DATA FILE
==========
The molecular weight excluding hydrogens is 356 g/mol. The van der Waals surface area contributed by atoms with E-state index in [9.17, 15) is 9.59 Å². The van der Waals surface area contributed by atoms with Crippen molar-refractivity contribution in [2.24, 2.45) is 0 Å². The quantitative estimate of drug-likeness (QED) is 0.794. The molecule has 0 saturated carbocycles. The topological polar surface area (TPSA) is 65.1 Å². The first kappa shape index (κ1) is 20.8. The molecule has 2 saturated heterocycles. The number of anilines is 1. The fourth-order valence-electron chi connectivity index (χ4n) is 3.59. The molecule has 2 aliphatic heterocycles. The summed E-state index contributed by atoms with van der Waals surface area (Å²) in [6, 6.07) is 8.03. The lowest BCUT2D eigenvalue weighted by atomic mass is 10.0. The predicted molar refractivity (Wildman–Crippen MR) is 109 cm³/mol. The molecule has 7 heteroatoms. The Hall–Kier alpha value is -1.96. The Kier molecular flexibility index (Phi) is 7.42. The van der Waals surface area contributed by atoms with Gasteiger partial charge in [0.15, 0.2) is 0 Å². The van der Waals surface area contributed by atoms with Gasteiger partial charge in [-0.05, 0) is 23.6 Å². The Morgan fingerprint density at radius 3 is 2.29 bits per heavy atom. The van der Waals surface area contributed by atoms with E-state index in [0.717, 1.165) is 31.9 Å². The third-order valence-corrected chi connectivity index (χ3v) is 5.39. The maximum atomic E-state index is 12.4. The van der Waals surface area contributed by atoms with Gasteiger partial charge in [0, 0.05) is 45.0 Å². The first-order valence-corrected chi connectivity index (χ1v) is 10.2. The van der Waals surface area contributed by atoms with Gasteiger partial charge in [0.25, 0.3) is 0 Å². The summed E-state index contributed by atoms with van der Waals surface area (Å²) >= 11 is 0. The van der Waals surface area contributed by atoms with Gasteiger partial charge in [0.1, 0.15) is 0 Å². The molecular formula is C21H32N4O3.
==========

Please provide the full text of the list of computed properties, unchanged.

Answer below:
The molecular weight excluding hydrogens is 356 g/mol. The van der Waals surface area contributed by atoms with E-state index in [9.17, 15) is 9.59 Å². The van der Waals surface area contributed by atoms with Crippen molar-refractivity contribution in [2.24, 2.45) is 0 Å². The quantitative estimate of drug-likeness (QED) is 0.794. The molecule has 0 saturated carbocycles. The topological polar surface area (TPSA) is 65.1 Å². The first kappa shape index (κ1) is 20.8. The molecule has 2 saturated heterocycles. The number of anilines is 1. The fourth-order valence-electron chi connectivity index (χ4n) is 3.59. The molecule has 2 aliphatic heterocycles. The summed E-state index contributed by atoms with van der Waals surface area (Å²) in [6, 6.07) is 8.03. The lowest BCUT2D eigenvalue weighted by atomic mass is 10.0. The predicted molar refractivity (Wildman–Crippen MR) is 109 cm³/mol. The molecule has 7 heteroatoms. The Hall–Kier alpha value is -1.96. The Kier molecular flexibility index (Phi) is 7.42. The van der Waals surface area contributed by atoms with Gasteiger partial charge in [0.15, 0.2) is 0 Å². The van der Waals surface area contributed by atoms with Gasteiger partial charge in [-0.05, 0) is 23.6 Å². The Morgan fingerprint density at radius 3 is 2.29 bits per heavy atom. The van der Waals surface area contributed by atoms with E-state index in [0.717, 1.165) is 31.9 Å². The third-order valence-corrected chi connectivity index (χ3v) is 5.39. The maximum atomic E-state index is 12.4. The van der Waals surface area contributed by atoms with Gasteiger partial charge in [0, 0.05) is 45.0 Å². The first-order valence-corrected chi connectivity index (χ1v) is 10.2. The van der Waals surface area contributed by atoms with Gasteiger partial charge in [0.25, 0.3) is 0 Å². The summed E-state index contributed by atoms with van der Waals surface area (Å²) >= 11 is 0. The van der Waals surface area contributed by atoms with Gasteiger partial charge in [0.1, 0.15) is 0 Å². The molecular formula is C21H32N4O3.